Carrie Hanson, one of Dance Magazine‘s 2012 25 To Watch and the artistic director of Chicago-based troupe The Seldoms has made quirky, intriguing works in odd places like an Olympic-sized empty outdoor swimming pool, a gigantic vacant garage and in an antique salvage house. Now, Hanson finds her inspiration in more issue-based work. This weekend, the company revisits her first issue-based work, Monument, a piece that tackles consumption, disposal and our impact on the environment.
While Hanson does research and begins working on a larger, new work based on Lyndon Baines Johnson, the company set to restaging Monument. Why? ”I really like the work,” Hanson said. “It hasn’t been on the stage since 2008. Our audience has really changed and grown since then, so I feel confident that this will be a new piece for a lot of people. I’m still interested in the topic. I think it’s still relevant and it’s voice, it’s style and the material still match our identity.”
Hanson sees this “monumental” work was a turning point in the trajectory of her company and in the way she and her dancers, most of whom have been with her for years now, create material. “Monument sort of opened the door for this new method of working and new type of piece,” said Hanson. “I would call it more dance/theater, rather than abstract, although some of the vocabulary is still abstract in language. And there is text content. It was the first piece where I felt like I needed to use language to deliver some very specific facts or data to the audience.” Some of that information – which will be heard in a voice-over by dancer/actor Liz Burritt – includes stats about the Statue of Liberty and the no-longer-in-operation Fresh Kills Landfill on Staten Island. Dry subject matter indeed, but trust me, Hanson makes her poignant points entertaining too. Original sets and video are no longer around, but an updated sound score by Richard Woodbury incorporating grinding machines, dripping goop mixed with songs like “I Love Garbage” and low level foreign language tapes perk up the piece and help give it new energy.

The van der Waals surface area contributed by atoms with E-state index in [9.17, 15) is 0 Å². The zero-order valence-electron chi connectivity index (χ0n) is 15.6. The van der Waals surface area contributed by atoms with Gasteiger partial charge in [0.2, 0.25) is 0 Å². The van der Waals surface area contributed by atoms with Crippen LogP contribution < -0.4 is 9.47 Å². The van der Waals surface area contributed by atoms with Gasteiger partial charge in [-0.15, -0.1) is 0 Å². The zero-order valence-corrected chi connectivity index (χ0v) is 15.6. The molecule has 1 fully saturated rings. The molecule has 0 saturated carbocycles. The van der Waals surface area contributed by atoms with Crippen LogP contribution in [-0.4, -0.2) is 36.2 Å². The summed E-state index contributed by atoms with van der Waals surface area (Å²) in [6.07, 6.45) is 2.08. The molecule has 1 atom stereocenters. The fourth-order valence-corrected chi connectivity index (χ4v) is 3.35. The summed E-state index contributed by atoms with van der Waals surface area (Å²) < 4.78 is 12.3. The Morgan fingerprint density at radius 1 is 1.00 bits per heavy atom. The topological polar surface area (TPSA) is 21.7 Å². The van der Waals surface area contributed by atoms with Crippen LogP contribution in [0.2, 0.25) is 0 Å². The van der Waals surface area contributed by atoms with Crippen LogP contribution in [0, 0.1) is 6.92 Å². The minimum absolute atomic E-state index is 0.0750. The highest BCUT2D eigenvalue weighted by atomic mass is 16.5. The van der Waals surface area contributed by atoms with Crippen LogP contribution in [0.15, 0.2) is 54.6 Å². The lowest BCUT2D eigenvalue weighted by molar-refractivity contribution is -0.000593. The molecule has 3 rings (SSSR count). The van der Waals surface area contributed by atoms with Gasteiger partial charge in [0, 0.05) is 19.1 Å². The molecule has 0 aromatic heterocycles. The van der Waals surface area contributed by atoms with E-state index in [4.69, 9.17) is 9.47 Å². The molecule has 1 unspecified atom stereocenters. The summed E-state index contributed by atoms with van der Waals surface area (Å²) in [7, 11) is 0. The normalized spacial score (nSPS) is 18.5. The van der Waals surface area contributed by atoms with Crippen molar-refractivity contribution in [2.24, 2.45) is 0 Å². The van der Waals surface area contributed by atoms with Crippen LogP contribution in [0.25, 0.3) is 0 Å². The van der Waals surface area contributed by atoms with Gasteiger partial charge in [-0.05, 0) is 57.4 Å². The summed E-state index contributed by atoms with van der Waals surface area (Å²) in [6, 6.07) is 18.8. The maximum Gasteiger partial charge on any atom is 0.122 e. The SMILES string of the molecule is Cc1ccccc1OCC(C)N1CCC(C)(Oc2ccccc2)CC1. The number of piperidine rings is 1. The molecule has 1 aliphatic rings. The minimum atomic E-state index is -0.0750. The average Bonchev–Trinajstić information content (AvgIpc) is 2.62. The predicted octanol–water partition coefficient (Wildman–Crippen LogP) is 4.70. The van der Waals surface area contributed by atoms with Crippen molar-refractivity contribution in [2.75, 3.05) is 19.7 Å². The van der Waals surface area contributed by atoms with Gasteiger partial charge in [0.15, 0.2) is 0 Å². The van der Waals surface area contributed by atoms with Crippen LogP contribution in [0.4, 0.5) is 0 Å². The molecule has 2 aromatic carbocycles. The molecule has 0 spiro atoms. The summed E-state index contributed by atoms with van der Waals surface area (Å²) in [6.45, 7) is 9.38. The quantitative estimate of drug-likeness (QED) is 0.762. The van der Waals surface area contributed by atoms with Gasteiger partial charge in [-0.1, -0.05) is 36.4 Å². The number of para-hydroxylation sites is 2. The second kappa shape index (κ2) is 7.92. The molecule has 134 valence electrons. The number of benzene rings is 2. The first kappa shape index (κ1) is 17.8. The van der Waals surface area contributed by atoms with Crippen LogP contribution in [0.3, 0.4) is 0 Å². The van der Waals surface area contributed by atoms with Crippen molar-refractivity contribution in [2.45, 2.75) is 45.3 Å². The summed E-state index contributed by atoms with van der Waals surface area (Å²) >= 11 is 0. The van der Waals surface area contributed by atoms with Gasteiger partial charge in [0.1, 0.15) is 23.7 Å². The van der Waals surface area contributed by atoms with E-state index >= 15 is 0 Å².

So, what’s the take-away? “I’m just interested in sparking some thought,” Hanson said. “I want to avoid being too heavy-handed or preachy in any of these environmental subject matter-driven pieces. Just a check. What are the last five things I threw away? Thinking about the things we take for granted and thinking about the long-term consequences of that.”
The Seldoms present Monument at Stage 773, 1225 W. Belmont Ave., Thursday-Saturday, Sept. 26-28 at 8 p.m. and Sunday, Sept. 29 at 2 p.m. Tickets are $20; call 773.327.5252 or visit http://www.stage773.com/Show?id=138.